Tre Garrett’s staging is both bracingly brisk and resourceful on a budget, using rudimentary shifts in Dan Covey’s lighting, subtle adjustments to William Pucilowski’s costuming, and helpful assists from David Lamont Wilson’s soundscape to delineate period. In front of a vaguely cubist painting (representing, perhaps, the play’s refraction of stereotypes) designer Tracie Duncan supplies just a few basic props—auction blocks and shackles, a couple of chairs and a bench—to conjure up everything from TV studios to slave quarters. Nothing is extraneous in Garrett’s staging, no movement wasted, no emotion sentimentalized or overblown. He’s definitely a talent worth watching. But then, that’s true of everyone associated with Draft Day, not least the playwright.

Credit the other play in the African Continuum Theater Company’s Fresh Flavas repertory, which is designed to develop new works by African-American writers, with being similarly tricky in concept—but deduct points for execution.

David Emerson Toney’s Kingdom is a comic take on Richard III, transposed to 1960s Cleveland. The central character is named Ricky-Trey York; his posture is skewed not by a hunched back but by cerebral palsy; and he lives above a barbecue-chicken shack operated by his half brothers Eddie-Ray and Clarence. Not laughing yet? Well, the half brothers have variously protected, exploited, and seriously misled Ricky-Trey for reasons I can’t reveal without giving away too many of the play’s surprises, so suffice it to say that when our bent hero takes a shine to Lena, whom Eddie-Ray has brought home to beget an heir for the chicken shack, the arrangement is thrown fatally off balance. Revelations ensue. Alas, fun doesn’t.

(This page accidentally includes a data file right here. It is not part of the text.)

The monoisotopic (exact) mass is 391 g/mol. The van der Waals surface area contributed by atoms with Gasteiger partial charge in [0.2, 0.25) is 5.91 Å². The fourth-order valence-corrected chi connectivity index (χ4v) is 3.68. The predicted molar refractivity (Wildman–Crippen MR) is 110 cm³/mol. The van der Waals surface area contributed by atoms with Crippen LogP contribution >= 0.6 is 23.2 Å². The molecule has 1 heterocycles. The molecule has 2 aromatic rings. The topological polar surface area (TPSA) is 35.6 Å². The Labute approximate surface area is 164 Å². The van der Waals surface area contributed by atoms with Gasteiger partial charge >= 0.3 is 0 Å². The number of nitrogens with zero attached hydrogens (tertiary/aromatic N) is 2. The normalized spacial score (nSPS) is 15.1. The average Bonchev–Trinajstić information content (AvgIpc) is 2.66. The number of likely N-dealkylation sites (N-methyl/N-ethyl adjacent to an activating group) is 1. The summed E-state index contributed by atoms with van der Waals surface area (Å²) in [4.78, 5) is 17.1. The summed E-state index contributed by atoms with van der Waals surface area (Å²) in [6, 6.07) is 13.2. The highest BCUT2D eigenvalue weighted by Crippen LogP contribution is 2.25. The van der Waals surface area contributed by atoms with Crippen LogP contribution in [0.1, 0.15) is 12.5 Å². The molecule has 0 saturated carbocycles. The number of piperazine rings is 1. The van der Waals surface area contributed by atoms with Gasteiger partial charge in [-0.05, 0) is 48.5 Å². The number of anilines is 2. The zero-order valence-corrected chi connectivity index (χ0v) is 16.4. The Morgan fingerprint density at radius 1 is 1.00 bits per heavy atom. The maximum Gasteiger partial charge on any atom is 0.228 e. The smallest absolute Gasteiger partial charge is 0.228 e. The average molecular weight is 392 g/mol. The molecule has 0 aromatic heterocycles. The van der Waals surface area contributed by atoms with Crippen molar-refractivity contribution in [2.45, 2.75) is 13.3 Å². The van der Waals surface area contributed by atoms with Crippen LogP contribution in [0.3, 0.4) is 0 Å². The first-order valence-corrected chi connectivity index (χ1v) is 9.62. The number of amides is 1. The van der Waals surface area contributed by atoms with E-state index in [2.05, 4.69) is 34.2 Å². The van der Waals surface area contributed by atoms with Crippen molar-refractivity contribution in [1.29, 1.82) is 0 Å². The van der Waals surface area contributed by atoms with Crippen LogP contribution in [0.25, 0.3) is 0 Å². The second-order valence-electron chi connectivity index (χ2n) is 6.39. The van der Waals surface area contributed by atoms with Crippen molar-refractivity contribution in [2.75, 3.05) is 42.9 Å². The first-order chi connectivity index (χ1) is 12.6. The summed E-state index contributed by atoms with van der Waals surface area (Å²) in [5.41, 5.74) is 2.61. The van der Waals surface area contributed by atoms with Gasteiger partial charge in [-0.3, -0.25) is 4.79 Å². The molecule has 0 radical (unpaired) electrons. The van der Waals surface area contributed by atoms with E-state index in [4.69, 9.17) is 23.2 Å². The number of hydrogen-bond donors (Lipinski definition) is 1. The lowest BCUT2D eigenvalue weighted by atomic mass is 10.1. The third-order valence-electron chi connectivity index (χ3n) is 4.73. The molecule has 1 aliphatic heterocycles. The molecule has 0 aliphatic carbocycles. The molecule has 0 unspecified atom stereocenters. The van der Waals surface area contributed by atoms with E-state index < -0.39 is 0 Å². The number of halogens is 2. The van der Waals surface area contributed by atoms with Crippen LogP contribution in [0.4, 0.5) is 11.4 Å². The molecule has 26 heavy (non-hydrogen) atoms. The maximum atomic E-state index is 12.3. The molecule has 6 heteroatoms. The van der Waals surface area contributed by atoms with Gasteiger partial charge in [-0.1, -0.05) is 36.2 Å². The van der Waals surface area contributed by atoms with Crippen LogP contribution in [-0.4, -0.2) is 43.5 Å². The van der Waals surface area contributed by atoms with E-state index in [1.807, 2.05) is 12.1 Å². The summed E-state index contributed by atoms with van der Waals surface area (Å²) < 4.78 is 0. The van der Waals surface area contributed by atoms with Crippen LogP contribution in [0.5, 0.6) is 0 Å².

Handled expeditiously, Toney’s scenario might be made to work in the way the transposition of Macbeth to a ’70s fast-food franchise did in the film Scotland, PA. But Jennifer L. Nelson’s staging for ACTCo emphasizes character traits—Eddie-Ray is a windbag, Clarence a proselytizer, Lena a revolutionary, and Ricky-Trey a stammering dreamer—at the expense of speed and comic timing. By encouraging her cast members to give every eccentricity far more than its due, she’s ended up with an evening that clocks in at close to three hours but has jokes enough to sustain audience attention for only about a third of that time. Pruning and winnowing is called for. So is a less cluttered production. Presumably the designers were not simply told to look at their work for Draft Day and try to do something as different as possible. But if that had been their instruction, they might well have ended up with the cartoon appliances on angled flats, garish hues, and unsubtle sounds of Kingdom.

That said, mounting two shows in repertory presents such enormous challenges that very few theater companies even attempt the feat anymore, let alone attempt it with a pair of untried, thematically ambitious works. And ACTCo is doing so while still learning how best to use its new flexible auditorium at the Atlas Performing Arts Center. Call it overreaching in pursuit of a worthy goal—and one that has been at least partially achieved. Kingdom may not quite be ready to play, but Draft Day is an unequivocal slam-dunk.CP